Climate quick facts: How Canada stacks up when it comes to emissions
Quest carbon capture and storage facility in Fort Saskatchewan Alta, on Friday November 6, 2015. Quest is designed to capture and safely store more than one million tonnes of CO2 each year an equivalent to the emissions from about 250,000 cars. (Jason Franson / THE CANADIAN PRESS)
Governments have adopted a global agreement that for the first time asks all countries to reduce or rein in their greenhouse gas emissions.
Canada generates less than two per cent of the world's greenhouse gas emissions, but is one of the highest emitters in the world per person, due to the country's size, the weather, and resource-based economy, according to Environment Canada.
Here are some other facts about Canada and climate change:
In May, the Canadian government said it wanted to reduce carbon emissions to 30 per cent below Canada's 2005 levels. That would mean a goal of 524 megatonnes by 2030. The latest Environment Canada data from 2013 said we were at 726 megatonnes. The then-Conservative government had not presented a plan to achieve these targets.
The 30 per cent reduction would be the equivalent of removing 47.8 million cars off the road, using emissions estimates from the United States Environmental Protection Agency for a typical passenger vehicle. The new Liberal government in Ottawa hasn't said whether it plans to change these targets, but calls them a "floor."
Some key numbers:
- 613 - Number of megatonnes of greenhouse gas that Canada produced in 1990. That's equal to 134 million cars on the road per year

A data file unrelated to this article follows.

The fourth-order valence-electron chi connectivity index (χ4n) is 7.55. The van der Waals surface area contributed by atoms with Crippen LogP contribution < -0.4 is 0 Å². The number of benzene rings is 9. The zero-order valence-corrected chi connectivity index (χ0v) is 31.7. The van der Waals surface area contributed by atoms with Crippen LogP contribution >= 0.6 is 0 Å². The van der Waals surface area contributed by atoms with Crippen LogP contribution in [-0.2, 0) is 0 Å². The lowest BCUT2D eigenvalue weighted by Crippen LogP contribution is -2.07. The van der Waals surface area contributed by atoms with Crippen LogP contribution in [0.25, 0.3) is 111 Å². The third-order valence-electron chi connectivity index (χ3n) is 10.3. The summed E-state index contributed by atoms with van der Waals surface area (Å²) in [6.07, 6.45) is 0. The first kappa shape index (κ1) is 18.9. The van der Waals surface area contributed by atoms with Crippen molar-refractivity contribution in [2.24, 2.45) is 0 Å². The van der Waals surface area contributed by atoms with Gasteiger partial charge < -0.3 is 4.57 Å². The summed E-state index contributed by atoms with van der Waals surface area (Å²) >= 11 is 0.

- 726 - Number of megatonnes of greenhouse gas that Canada produced in 2013. That's equal to 154 million cars on the road per year
- 55 - Number of megatonnes of greenhouse gas generated from the oil sands. Alberta as a whole produces two fifths of Canada's emissions.
(Sources: Environment Canada and Government of Alberta)
A breakdown of 2013 carbon producers in Canada, sorted by industry, according to Environment Canada:
- 25 per cent; oil and gas industry
- 23 per cent; transportation
- 12 per cent; electricity
- 12 per cent; buildings
- 11 per cent; emissions intensive industries and trade exposed industries such as mining, smelting, refining, processing industrial goods.
- 10 per cent agriculture
- 7 per cent waste and others including coal, construction and forestry.
In November, Canada pledged $2.65 billion dollars to help developing countries fight climate change.
Some facts about the international picture:
China is the world's largest greenhouse gas producer, and emitted around 10,000 megatonnes of carbon dioxide equivalent in 2012, according to figures from Environment Canada. That's about 24 per cent of the world's greenhouse gases -- and 14 times more than Canada.
The European Union says it has cut its emissions by 17.9 per cent since 1990. It has committed to bringing that number to 20 per cent by 2020. Malta, an island country in the Mediterranean that heavily depends on oil, is Europe's highest per capita producer of greenhouse gas.
The European Union's environment agency says air pollution is the largest environmental health risk in the region, contributing to heart disease, respiratory problems and cancer. The Union says pollution caused 430,000 people to die prematurely in the region in 2012.